How Genre Conventions Are Used to Raise Audience Expectations in Horror Movie Trailers.

Topics: Horror film, Film, Ghost Pages: 4 (1576 words) Published: January 22, 2013
How genre conventions are used to raise audience expectations in horror movie trailers. ‘The word genre means ‘type’ or ‘category’’ (Teach yourself film studies) it is really important as an audience member to recognise genres as then things become categorised and easier for them to understand which is more comforting. Sometimes however genres are crossed and categories are broken for example sometimes we have ‘action thrillers’ or ‘sci-fi horrors’ this is known as a hybrid genre. This often intrigues the audience and draws them to the film as it changes their outlook as they have no expectations for the film as they have never been exposed to this genre before. The horror genre was created to frighten/disturb an audience. Cherry (2009) reinforces this theory ‘The function of horror – to scare, shock, revolt or otherwise horrify the viewer’. These are the main conventions of a horror movie often portrayed using fast cuts, heart racing music, flashing images, unknown creatures and darkened places. ‘Horror is an ancient art form’ ( which is still popular today because of the emotions it evokes, the audience feel comfortable with the horror genre as the generic conventions have not changed drastically over the years, the audience knows what to expect. The iconic symbols of horror such as haunted houses, unknown creatures, darkened places and flashing images are still used in all modern horror movies, although the genre evolves to fit around the era and to appeal to that audience. ‘Genres are not static, they evolve their common attributes change over time’ (Teach yourself film studies), this is because genres need to become more current for example what disturbed/terrified audiences 10 years ago may not effect audiences today. Today most audiences are terrified by the paranormal and ghostly experiences, the trailers for ‘Paranormal Activity’, ‘Insidious’ and ‘Don’t be Afraid of the Dark’ are all based around this theme but use different...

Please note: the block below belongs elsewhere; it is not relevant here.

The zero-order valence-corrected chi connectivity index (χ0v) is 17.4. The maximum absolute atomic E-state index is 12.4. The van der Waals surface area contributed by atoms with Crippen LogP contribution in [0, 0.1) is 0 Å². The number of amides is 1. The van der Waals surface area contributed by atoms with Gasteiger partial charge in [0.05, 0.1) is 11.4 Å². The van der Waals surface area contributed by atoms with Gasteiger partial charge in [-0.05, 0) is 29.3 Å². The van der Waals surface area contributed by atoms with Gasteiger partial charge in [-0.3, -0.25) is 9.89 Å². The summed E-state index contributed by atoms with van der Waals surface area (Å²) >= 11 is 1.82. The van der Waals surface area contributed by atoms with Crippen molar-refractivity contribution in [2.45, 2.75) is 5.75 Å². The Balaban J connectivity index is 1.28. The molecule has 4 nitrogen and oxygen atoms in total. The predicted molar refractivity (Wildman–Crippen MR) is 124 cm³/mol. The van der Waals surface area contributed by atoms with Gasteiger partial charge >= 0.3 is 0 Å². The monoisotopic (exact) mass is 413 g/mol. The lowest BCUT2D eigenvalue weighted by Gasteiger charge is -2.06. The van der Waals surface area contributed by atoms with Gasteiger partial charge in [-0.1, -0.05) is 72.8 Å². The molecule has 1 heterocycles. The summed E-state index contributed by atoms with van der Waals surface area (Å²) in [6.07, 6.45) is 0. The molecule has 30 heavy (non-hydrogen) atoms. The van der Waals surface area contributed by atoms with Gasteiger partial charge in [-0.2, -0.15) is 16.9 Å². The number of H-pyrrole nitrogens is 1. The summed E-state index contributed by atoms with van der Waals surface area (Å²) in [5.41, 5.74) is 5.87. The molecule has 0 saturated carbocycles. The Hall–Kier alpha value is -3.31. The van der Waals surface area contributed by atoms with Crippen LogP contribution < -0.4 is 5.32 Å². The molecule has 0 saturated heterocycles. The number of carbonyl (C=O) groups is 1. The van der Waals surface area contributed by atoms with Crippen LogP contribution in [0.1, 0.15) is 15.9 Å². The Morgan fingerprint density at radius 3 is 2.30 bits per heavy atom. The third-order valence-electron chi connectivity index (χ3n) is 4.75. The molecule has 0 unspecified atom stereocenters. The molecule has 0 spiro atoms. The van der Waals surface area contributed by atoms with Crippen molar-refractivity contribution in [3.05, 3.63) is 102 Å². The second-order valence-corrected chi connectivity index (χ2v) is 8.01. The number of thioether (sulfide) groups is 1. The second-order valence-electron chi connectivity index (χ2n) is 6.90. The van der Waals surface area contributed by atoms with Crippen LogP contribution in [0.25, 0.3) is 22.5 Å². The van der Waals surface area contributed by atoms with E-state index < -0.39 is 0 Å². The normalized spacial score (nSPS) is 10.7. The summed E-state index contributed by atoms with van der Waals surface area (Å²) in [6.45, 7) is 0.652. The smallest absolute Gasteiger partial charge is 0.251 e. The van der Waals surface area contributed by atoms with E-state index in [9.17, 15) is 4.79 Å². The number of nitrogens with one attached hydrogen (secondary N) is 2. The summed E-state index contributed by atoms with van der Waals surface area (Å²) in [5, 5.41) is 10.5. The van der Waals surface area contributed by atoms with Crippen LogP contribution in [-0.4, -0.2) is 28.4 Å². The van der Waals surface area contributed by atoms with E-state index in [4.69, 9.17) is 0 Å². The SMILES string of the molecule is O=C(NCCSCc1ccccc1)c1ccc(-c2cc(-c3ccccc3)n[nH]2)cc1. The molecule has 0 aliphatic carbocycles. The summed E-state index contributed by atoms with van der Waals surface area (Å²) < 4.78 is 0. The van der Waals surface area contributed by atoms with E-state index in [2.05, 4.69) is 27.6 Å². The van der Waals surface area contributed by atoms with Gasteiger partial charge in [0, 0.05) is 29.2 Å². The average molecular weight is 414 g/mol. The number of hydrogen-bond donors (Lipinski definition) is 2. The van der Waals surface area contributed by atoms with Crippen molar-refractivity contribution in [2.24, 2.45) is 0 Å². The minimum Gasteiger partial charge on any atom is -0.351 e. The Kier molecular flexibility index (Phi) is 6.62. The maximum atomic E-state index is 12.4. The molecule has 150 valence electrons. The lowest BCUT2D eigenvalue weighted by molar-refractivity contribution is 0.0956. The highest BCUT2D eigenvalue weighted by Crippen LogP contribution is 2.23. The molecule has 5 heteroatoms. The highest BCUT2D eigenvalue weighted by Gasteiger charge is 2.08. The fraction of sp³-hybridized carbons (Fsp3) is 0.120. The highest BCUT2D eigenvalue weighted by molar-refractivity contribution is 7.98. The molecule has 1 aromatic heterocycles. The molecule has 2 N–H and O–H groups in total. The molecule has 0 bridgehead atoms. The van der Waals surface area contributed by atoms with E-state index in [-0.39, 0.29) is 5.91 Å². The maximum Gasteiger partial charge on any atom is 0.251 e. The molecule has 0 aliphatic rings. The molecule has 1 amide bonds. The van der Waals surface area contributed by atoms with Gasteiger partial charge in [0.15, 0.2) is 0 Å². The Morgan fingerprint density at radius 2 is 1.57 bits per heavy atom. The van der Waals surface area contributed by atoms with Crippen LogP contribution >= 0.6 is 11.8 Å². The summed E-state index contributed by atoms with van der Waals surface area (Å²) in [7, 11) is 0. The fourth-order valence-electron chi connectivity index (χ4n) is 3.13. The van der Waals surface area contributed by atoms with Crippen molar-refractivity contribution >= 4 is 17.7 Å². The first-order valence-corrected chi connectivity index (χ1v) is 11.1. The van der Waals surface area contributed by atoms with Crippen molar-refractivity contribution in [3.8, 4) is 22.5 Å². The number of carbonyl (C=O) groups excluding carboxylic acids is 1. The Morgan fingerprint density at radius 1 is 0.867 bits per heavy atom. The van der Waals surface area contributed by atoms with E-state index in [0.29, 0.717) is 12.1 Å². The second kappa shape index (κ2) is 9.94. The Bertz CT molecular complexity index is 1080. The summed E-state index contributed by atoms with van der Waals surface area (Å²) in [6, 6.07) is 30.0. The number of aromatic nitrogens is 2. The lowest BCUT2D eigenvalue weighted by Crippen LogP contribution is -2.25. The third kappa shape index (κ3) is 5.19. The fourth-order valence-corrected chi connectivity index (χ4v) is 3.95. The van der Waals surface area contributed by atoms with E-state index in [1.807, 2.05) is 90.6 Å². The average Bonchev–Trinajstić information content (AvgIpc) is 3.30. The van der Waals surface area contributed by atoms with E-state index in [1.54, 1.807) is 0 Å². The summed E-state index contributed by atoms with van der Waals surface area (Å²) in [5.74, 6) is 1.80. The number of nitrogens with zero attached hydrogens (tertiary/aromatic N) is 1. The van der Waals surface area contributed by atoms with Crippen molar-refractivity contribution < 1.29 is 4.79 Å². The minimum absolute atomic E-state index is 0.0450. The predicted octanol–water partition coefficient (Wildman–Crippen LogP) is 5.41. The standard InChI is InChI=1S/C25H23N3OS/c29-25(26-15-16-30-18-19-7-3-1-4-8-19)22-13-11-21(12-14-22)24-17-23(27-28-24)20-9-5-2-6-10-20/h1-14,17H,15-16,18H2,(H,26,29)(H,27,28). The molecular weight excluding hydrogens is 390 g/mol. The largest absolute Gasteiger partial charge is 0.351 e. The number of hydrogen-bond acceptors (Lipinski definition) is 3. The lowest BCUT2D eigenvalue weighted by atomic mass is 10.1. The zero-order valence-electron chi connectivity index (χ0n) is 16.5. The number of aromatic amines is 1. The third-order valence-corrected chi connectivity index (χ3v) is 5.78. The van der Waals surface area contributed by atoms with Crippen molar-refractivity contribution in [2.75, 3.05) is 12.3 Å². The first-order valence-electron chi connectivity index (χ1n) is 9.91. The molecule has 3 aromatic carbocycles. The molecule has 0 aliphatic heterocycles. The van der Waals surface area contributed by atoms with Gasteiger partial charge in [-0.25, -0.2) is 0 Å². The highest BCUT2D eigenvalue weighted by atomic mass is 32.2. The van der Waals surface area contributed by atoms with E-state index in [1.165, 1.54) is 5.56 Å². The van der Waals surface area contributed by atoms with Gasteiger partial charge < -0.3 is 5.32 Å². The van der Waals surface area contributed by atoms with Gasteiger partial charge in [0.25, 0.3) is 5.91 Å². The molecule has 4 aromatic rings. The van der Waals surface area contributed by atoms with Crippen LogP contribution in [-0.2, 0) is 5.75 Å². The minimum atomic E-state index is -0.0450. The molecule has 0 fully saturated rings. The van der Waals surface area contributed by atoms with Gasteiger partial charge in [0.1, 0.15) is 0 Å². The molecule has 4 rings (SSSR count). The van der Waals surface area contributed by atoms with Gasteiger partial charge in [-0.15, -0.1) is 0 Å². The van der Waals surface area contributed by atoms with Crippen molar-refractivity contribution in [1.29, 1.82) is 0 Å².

Bibliography: Cherry, Brigid. (2009) Horror. Oxon: Routledge.
Wilson, Karina. (2001-2011) Horror Film History. Available from: (Accessed: 26th October 2011) (2011) (Accessed: 26th October 2011) (2011) (Accessed: 26th October 2011)
Title: Teach yourself film studies
Title: Teaching trailers
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